Why I like the Chase 5/24 Rule and How You Can Benefit

“Did I hear you right?”

Yes, yes you did. I have become a fan of the Chase 5/24 Rule and it has actually improved my life and sanity. I’ll explain why below and how you can also benefit.

Background

What is Chase 5/24? It is basically a rule that Chase implemented to mitigate business risk from potentially unprofitable customers (heavy churners, people at high risk of credit default).

The rule states that Chase will not approve you for a credit card if you have opened more than 5 credit card accounts (with any bank) in the last 24 months (rolling period). Here is a comprehensive article about it if you are interested.

Isn’t this a bad rule for churners?

Yes, but I’m not a churner and I actually advise against churning (signing up for too many credit cards at a time). I am highly strategic and focused with my credit card choices and I advise others to do the same. For example, I’ve written about the synergies you can get with certain card-pairs. In fact, I think 5/24 is a reasonable rule for both Chase and the general customers because it protects both parties. By stemming the loss from unprofitable customers, Chase can continue to provide high, uncompromised value for reciprocal customers. And we want to continue fostering the right kind of relationship with banks.

I think 5/24 is a reasonable rule for both Chase and the general customers because it protects both parties. By stemming the loss from unprofitable customers, Chase can continue to provide high, uncompromised value for reciprocal customers. And I think we should want to foster the right kind of relationship with banks.

So, how did you benefit from this rule?

As stated above, I’m already benefiting from this rule de facto because it increases the value of my relationship with Chase by pulling out the weeds. In addition, there are three distinct benefits I’ll discuss:

  1. Reduction of choice, especially lower value cards
  2. More intentional strategy
  3. Focus on long-term relationship

Reduction of Choice

How many of you have been in a grocery store aisle and just froze because there are too many choices? The analysis paralysis can even cause customers to leave with nothing.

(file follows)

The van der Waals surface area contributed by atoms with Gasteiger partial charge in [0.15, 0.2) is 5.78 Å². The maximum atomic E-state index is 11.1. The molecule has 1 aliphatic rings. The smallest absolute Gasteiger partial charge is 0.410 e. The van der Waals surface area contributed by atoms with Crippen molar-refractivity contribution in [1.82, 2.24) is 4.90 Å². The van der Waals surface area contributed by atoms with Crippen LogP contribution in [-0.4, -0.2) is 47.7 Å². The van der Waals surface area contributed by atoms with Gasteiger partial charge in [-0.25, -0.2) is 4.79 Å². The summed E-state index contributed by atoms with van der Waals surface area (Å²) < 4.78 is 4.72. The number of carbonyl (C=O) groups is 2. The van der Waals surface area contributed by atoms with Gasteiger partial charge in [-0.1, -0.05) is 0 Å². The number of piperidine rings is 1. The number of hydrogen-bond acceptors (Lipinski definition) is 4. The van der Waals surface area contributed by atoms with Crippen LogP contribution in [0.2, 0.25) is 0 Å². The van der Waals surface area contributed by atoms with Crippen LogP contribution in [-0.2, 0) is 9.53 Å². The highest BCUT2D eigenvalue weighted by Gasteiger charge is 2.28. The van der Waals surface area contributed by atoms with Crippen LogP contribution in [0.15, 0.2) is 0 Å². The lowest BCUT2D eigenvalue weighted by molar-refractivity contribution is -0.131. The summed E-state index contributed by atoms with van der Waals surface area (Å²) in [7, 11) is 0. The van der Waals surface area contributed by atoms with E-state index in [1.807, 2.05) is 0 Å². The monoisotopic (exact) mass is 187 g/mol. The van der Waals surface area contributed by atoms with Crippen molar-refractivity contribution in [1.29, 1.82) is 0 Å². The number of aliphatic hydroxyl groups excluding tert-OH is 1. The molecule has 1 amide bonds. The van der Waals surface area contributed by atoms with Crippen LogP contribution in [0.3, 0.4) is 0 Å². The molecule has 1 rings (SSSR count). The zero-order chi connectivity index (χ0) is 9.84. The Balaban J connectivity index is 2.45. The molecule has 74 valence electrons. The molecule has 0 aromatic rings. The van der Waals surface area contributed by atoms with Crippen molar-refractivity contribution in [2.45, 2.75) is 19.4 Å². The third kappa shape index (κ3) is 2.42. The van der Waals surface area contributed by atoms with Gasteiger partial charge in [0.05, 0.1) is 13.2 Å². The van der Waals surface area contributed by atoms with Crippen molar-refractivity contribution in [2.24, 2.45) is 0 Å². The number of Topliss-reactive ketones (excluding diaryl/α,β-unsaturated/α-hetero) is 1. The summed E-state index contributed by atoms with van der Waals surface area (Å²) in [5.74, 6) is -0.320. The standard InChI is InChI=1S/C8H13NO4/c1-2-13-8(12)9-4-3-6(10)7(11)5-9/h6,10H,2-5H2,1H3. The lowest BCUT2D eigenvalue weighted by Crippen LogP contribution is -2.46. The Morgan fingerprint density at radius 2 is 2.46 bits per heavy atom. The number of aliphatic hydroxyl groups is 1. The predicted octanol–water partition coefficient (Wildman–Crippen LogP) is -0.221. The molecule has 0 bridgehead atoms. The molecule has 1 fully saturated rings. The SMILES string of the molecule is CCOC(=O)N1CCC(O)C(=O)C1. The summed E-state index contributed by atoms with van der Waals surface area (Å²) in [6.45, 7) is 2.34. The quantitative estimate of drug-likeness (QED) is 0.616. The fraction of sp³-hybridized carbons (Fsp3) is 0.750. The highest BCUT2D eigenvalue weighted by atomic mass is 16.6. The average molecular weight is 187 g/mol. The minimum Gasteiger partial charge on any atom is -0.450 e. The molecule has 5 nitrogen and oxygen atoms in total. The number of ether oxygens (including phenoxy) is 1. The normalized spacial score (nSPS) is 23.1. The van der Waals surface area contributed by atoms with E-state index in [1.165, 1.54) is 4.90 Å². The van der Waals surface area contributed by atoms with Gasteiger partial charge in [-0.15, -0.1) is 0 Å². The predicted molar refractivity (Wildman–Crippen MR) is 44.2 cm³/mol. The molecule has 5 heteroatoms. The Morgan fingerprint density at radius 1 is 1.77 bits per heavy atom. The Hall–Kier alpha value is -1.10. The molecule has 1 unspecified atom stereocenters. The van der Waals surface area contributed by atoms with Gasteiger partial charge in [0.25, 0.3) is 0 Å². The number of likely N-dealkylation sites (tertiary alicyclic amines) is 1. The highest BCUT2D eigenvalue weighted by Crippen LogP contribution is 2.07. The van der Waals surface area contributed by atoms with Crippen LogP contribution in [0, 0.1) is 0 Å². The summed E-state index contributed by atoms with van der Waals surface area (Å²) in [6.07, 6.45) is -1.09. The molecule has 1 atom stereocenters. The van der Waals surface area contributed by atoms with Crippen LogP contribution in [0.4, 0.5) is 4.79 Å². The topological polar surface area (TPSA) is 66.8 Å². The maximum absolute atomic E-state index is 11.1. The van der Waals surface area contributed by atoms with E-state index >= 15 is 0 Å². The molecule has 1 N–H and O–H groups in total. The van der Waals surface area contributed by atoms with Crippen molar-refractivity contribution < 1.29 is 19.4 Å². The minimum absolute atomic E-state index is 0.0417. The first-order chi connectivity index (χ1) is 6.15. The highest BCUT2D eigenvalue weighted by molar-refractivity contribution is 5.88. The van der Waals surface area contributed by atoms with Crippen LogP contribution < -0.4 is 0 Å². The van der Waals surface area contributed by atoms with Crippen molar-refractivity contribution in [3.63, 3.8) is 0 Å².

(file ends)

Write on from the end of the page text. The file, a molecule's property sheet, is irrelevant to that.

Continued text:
If you choose to continue your credit card relationship with Chase, they have made the choice simple for you: you don’t have to think about too many other credit cards. Essentially, Chase has removed most of the products from your ‘aisle’ and you have a smaller pool of choices to pick from (since you only have 5 slots). This raises the bar on the quality and benefit of the cards you should apply for.

Several grocery store chains already employ this same tactic to help customers. Trader Joes often only offers one product per category, so instead of 10 choices and sizes for ketchup, you don’t have to waste time deciding, just pick the one bottle on the shelf.

More Intentional Strategy

The rule also helps you focus your strategy. You no longer have to evaluate too many programs. Practically speaking, I have chosen to focus on Chase Ultimate Rewards and American Express MR/SPG points. I no longer have to spend time studying the programs and terms and conditions of Citi, Bank of America, Discover, and other relatively lower value programs. Of course, this can change as programs change, but I’ll probably still focus on two or three programs max. Before Chase 5/24, I was studying six programs and getting migraines performing the cost/benefit analysis.

Again, the caveat here is that Chase credit cards work for you (if Chase doesn’t work for you, you probably don’t care about 5/24 either). But, by limiting the number of choices, you have to decide where to ‘invest’, and that helps you cut down on the number of programs you learn.

Focus on the Relationship

As with almost everything in life, it comes down to the relationship.

I think that building and maintaining long-term mutually beneficial relationships with banks is a critical part of being a responsible and sustainable travel hacker. As a long-time customer, I have more leverage when it comes to product changes, waiving of fees, and other perks. And 5/24 not only helps me further develop this relationship but also practice this kind of ethos more when it comes to all other bank relationships (and relationships period).

How can I benefit, too?

Consider the three main points that you just read and evaluate the value of Chase as a partner in your travel optimization endeavors. If sticking with Chase aligns with your strategy, then celebrate and make the most of 5/24. It is reasonable, so focus on the benefits and adjust your strategy accordingly.

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